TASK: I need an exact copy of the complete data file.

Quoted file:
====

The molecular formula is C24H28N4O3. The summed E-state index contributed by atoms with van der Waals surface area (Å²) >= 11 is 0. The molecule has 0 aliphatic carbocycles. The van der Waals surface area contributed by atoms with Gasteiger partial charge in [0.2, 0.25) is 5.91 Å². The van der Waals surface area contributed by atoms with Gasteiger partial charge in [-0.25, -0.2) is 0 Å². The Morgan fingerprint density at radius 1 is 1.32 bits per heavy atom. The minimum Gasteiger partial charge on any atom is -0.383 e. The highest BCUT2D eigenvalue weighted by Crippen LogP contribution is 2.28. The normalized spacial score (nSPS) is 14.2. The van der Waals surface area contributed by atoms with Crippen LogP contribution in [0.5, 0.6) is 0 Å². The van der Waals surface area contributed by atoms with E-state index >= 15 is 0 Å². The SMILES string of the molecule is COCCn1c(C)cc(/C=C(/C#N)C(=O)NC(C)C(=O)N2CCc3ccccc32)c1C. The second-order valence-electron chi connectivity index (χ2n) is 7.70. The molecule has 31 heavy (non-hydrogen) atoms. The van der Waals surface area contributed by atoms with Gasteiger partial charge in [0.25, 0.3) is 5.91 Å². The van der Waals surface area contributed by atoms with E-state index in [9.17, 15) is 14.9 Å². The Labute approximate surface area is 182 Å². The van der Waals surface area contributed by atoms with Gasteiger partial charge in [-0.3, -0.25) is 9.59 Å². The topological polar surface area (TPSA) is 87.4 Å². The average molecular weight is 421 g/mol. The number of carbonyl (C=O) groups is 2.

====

The molecular formula is C24H28N4O3. The summed E-state index contributed by atoms with van der Waals surface area (Å²) >= 11 is 0. The molecule has 0 aliphatic carbocycles. The van der Waals surface area contributed by atoms with Gasteiger partial charge in [0.2, 0.25) is 5.91 Å². The van der Waals surface area contributed by atoms with Gasteiger partial charge in [-0.25, -0.2) is 0 Å². The Morgan fingerprint density at radius 1 is 1.32 bits per heavy atom. The minimum Gasteiger partial charge on any atom is -0.383 e. The highest BCUT2D eigenvalue weighted by Crippen LogP contribution is 2.28. The normalized spacial score (nSPS) is 14.2. The van der Waals surface area contributed by atoms with Crippen LogP contribution in [0.5, 0.6) is 0 Å². The van der Waals surface area contributed by atoms with E-state index >= 15 is 0 Å². The SMILES string of the molecule is COCCn1c(C)cc(/C=C(/C#N)C(=O)NC(C)C(=O)N2CCc3ccccc32)c1C. The second-order valence-electron chi connectivity index (χ2n) is 7.70. The molecule has 31 heavy (non-hydrogen) atoms. The van der Waals surface area contributed by atoms with Gasteiger partial charge in [0.25, 0.3) is 5.91 Å². The van der Waals surface area contributed by atoms with E-state index in [9.17, 15) is 14.9 Å². The Labute approximate surface area is 182 Å². The van der Waals surface area contributed by atoms with Gasteiger partial charge in [-0.3, -0.25) is 9.59 Å². The topological polar surface area (TPSA) is 87.4 Å². The average molecular weight is 421 g/mol. The number of carbonyl (C=O) groups is 2.